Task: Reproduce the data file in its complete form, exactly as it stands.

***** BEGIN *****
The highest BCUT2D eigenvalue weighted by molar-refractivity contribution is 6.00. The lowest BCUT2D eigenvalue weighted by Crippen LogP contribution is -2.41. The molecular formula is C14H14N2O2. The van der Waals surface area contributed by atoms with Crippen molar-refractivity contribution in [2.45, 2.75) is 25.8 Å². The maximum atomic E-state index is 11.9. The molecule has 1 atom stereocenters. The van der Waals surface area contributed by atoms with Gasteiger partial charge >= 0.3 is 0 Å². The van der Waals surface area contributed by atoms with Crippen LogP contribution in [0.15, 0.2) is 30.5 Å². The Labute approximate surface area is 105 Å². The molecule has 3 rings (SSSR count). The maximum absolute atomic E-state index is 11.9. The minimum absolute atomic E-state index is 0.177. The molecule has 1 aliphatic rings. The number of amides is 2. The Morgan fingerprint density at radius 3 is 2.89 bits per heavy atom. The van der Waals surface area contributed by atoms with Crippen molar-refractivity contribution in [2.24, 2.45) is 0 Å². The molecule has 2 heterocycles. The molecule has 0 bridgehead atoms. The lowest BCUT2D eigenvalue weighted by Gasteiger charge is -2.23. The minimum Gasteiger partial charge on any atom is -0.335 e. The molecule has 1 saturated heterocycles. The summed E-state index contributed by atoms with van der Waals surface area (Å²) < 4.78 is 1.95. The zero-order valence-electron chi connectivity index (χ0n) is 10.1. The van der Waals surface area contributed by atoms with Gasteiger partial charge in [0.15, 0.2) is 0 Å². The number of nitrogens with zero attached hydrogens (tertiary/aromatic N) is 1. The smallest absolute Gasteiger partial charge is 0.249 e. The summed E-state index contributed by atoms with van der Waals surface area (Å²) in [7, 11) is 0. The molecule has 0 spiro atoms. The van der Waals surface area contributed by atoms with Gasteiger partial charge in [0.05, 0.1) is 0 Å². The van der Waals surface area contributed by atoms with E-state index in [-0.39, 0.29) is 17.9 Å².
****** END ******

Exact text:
The highest BCUT2D eigenvalue weighted by molar-refractivity contribution is 6.00. The lowest BCUT2D eigenvalue weighted by Crippen LogP contribution is -2.41. The molecular formula is C14H14N2O2. The van der Waals surface area contributed by atoms with Crippen molar-refractivity contribution in [2.45, 2.75) is 25.8 Å². The maximum atomic E-state index is 11.9. The molecule has 1 atom stereocenters. The van der Waals surface area contributed by atoms with Gasteiger partial charge >= 0.3 is 0 Å². The van der Waals surface area contributed by atoms with Crippen LogP contribution in [0.15, 0.2) is 30.5 Å². The Labute approximate surface area is 105 Å². The molecule has 3 rings (SSSR count). The maximum absolute atomic E-state index is 11.9. The minimum absolute atomic E-state index is 0.177. The molecule has 1 aliphatic rings. The number of amides is 2. The Morgan fingerprint density at radius 3 is 2.89 bits per heavy atom. The van der Waals surface area contributed by atoms with Crippen molar-refractivity contribution in [2.24, 2.45) is 0 Å². The molecule has 2 heterocycles. The molecule has 0 bridgehead atoms. The lowest BCUT2D eigenvalue weighted by Gasteiger charge is -2.23. The minimum Gasteiger partial charge on any atom is -0.335 e. The molecule has 1 saturated heterocycles. The summed E-state index contributed by atoms with van der Waals surface area (Å²) < 4.78 is 1.95. The zero-order valence-electron chi connectivity index (χ0n) is 10.1. The van der Waals surface area contributed by atoms with Gasteiger partial charge in [0.15, 0.2) is 0 Å². The number of nitrogens with zero attached hydrogens (tertiary/aromatic N) is 1. The smallest absolute Gasteiger partial charge is 0.249 e. The summed E-state index contributed by atoms with van der Waals surface area (Å²) in [7, 11) is 0. The molecule has 0 spiro atoms. The van der Waals surface area contributed by atoms with Gasteiger partial charge in [0.05, 0.1) is 0 Å². The van der Waals surface area contributed by atoms with E-state index in [-0.39, 0.29) is 17.9 Å².